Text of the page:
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Defendant filed various false liens against John Koskinen, the former Commissioner of the Internal Revenue Service, and Jacob Lew, the former Secretary of the Treasury. There is no dispute that Pate filed the false liens to retaliate against Lew and Koskinen for acts they performed as part of their official duties. Defendant filed the false liens after Lew and Koskinen had left their positions with the federal government.The Eleventh Circuit was therefore presented d with the following question: Does Section 1521 apply to false liens filed against former federal officers and employees for official actions they performed while in service with the federal government? The court concluded that the answer to this question is yes—the plain language of Section 1521 covers both current and former federal officers and employees. The court explained that a reading of the statute’s plain language—“any person assisting such an officer or employee in the performance of such duties or on account of that assistance”—does not suggest that its protection ends at some ascertainable point in time. Like the language regarding a federal officer or employee, the language regarding a person who lends assistance to a federal officer or employee has both a temporal qualification on liability. Thus, the court affirmed Defendant’s convictions predicated on violations of Section 1521. View "USA v. Timothy Jermaine Pate" on Justia Law

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Plaintiff alleged that Defendants Kinetic Concepts, Inc., and its indirect subsidiary KCI USA, Inc. (collectively, “KCI”) submitted claims to Medicare in which KCI falsely certified compliance with certain criteria governing Medicare payment for the use of KCI’s medical device for treating wounds. The district court granted summary judgment to KCI, concluding that Plaintiff failed to establish a genuine issue of material fact as to the False Claims Act elements of materiality and scienter.   The Ninth Circuit reversed the district court’s summary judgment. The court agreed that compliance with the specific criterion that there be no stalled cycle would not be material if, upon case-specific review, the Government routinely paid stalled-cycle claims. In other words, if stalled-cycle claims were consistently paid when subject to case-specific scrutiny, then a false statement that avoided that scrutiny and instead resulted in automatic payment would not be material to the payment decision. The court concluded, however, that the record did not show this to be the case. The court considered administrative rulings concerning claims that were initially denied, post-payment and pre-payment audits of particular claims, and a 2007 report by the Office of Inspector General of the U.S. Department of Health and Human Services. The court concluded that none of these forms of evidence supported the district court’s summary judgment ruling.   The court held that the district court further erred in ruling that there was insufficient evidence that KCI acted with the requisite scienter and that the remainder of the district court’s reasoning concerning scienter rested on a clear failure to view the evidence in the light most favorable to Plaintiff. View "STEVEN HARTPENCE V. KINETIC CONCEPTS, INC." on Justia Law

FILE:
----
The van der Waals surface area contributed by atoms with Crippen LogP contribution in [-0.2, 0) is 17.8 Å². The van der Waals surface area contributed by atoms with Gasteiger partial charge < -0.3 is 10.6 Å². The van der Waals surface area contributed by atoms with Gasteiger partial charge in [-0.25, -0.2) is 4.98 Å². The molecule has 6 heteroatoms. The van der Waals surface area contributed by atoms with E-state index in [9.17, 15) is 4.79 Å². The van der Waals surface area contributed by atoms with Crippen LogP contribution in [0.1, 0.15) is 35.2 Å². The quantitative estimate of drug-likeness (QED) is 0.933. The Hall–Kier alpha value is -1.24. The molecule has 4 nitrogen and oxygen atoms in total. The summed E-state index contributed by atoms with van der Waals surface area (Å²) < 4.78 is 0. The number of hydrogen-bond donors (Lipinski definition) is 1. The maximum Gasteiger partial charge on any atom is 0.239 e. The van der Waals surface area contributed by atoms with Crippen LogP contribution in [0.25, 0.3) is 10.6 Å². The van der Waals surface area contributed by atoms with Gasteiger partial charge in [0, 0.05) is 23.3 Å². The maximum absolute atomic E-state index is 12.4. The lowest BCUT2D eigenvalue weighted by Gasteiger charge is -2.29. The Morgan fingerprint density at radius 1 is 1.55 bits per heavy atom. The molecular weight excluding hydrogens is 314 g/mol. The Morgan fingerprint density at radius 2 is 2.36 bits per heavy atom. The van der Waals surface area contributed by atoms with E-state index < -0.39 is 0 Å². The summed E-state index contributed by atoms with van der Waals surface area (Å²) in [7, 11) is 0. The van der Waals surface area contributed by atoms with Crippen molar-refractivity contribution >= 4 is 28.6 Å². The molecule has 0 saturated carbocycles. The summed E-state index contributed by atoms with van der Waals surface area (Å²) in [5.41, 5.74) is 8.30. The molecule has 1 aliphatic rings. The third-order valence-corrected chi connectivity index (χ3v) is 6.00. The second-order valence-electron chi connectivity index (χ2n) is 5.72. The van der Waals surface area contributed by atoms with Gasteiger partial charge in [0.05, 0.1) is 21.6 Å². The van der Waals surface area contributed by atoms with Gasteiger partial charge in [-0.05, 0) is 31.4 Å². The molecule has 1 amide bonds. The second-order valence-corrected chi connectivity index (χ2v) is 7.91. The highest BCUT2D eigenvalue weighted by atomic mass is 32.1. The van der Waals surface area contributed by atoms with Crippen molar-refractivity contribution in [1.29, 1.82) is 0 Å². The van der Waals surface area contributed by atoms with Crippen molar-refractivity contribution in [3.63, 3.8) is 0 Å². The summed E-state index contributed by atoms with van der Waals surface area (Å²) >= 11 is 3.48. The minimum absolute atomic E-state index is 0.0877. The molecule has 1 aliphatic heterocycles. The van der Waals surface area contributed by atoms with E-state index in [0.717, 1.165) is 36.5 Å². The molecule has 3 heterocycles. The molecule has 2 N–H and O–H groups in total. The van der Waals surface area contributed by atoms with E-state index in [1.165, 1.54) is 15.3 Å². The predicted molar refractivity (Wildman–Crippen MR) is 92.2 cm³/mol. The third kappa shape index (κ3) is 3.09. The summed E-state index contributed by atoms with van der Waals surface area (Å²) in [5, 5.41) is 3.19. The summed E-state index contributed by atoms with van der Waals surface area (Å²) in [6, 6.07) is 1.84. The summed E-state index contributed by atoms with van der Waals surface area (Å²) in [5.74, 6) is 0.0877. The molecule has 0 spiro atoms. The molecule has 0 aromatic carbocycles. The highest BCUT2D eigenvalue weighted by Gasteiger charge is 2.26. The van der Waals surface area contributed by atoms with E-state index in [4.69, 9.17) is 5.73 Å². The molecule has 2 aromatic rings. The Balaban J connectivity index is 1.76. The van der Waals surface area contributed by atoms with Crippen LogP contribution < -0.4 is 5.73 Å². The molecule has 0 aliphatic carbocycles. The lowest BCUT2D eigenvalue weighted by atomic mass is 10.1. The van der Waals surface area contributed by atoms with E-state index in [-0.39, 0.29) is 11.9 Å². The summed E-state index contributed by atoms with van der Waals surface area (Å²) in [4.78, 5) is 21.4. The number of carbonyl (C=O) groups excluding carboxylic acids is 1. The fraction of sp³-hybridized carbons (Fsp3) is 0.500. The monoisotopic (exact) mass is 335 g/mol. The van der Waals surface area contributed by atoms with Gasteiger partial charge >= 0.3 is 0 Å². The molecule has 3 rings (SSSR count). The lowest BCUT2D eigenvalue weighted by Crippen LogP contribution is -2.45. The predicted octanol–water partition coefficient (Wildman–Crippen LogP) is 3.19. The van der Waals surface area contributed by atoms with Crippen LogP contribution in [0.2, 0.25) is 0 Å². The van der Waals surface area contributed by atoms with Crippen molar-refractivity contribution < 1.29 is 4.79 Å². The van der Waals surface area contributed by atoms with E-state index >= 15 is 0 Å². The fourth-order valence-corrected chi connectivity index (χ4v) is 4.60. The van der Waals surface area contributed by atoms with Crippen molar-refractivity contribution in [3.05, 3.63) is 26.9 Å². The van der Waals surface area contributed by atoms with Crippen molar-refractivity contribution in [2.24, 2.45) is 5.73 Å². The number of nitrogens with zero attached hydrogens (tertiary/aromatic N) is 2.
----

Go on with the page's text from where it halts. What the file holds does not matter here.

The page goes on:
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Defendant was indicted tried, convicted, and sentenced to 28 months imprisonment for her part in a broader scheme to defraud the federal government out of relief funds intended for farmers affected by drought and fire. She challenged both her conviction and her sentence. As to her conviction, she contends that the evidence preponderated against a guilty verdict such that the district court abused its discretion when it denied her motion for a new trial. As to her sentence, she asserts that her bottom-of-the-Guidelines term of imprisonment is substantively unreasonable.   The Eleventh Circuit affirmed holding that the district court did not abuse its discretion when it denied Defendant’s motion for a new trial. Neither did it abuse its discretion when it imposed a bottom-of-the-Guidelines sentence of 28 months’ imprisonment. The court explained that allowing the verdict to stand in the face of an arguable inconsistency—of which the jury was made aware, and which doesn’t bear on an element of the conviction—is not a miscarriage of justice. Further, the court reasoned that the weight of the evidence does not preponderate against a guilty verdict in this case. Finally, the court explained that Defendant never mentioned the Section 3553(a) factors or explains how the court committed reversible error when it considered them. Accordingly, she has failed to carry her burden of establishing that the sentence is unreasonable in the light of both the record and the factors in Section 3553(a). View "USA v. Danyel Michelle Witt" on Justia Law